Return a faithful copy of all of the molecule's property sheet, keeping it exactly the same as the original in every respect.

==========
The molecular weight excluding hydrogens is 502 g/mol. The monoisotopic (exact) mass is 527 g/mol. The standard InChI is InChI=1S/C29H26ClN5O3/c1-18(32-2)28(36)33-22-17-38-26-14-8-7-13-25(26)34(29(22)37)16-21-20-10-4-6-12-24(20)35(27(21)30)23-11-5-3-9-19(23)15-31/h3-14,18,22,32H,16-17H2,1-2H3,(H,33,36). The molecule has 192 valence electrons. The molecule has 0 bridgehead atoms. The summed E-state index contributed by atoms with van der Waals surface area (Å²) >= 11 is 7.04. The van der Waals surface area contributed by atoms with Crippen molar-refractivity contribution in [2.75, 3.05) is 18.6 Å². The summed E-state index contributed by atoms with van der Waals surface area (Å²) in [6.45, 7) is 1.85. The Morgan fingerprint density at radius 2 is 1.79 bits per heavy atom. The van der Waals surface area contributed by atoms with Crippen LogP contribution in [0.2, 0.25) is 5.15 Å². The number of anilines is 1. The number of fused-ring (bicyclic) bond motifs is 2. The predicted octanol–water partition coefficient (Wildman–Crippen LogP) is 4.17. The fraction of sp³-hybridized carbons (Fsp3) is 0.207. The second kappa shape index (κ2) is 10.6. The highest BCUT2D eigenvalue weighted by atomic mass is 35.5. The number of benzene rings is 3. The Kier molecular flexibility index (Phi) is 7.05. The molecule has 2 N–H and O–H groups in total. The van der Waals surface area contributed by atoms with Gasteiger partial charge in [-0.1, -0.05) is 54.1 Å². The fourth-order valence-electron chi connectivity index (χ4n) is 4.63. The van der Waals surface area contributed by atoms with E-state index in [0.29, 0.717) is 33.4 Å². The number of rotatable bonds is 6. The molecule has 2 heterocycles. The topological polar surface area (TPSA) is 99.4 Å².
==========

The molecular weight excluding hydrogens is 502 g/mol. The monoisotopic (exact) mass is 527 g/mol. The standard InChI is InChI=1S/C29H26ClN5O3/c1-18(32-2)28(36)33-22-17-38-26-14-8-7-13-25(26)34(29(22)37)16-21-20-10-4-6-12-24(20)35(27(21)30)23-11-5-3-9-19(23)15-31/h3-14,18,22,32H,16-17H2,1-2H3,(H,33,36). The molecule has 192 valence electrons. The molecule has 0 bridgehead atoms. The summed E-state index contributed by atoms with van der Waals surface area (Å²) >= 11 is 7.04. The van der Waals surface area contributed by atoms with Crippen molar-refractivity contribution in [2.75, 3.05) is 18.6 Å². The summed E-state index contributed by atoms with van der Waals surface area (Å²) in [6.45, 7) is 1.85. The Morgan fingerprint density at radius 2 is 1.79 bits per heavy atom. The van der Waals surface area contributed by atoms with Crippen LogP contribution in [0.2, 0.25) is 5.15 Å². The number of anilines is 1. The number of fused-ring (bicyclic) bond motifs is 2. The predicted octanol–water partition coefficient (Wildman–Crippen LogP) is 4.17. The fraction of sp³-hybridized carbons (Fsp3) is 0.207. The second kappa shape index (κ2) is 10.6. The highest BCUT2D eigenvalue weighted by atomic mass is 35.5. The number of benzene rings is 3. The Kier molecular flexibility index (Phi) is 7.05. The molecule has 2 N–H and O–H groups in total. The van der Waals surface area contributed by atoms with Gasteiger partial charge in [-0.1, -0.05) is 54.1 Å². The fourth-order valence-electron chi connectivity index (χ4n) is 4.63. The van der Waals surface area contributed by atoms with E-state index in [0.29, 0.717) is 33.4 Å². The number of rotatable bonds is 6. The molecule has 2 heterocycles. The topological polar surface area (TPSA) is 99.4 Å².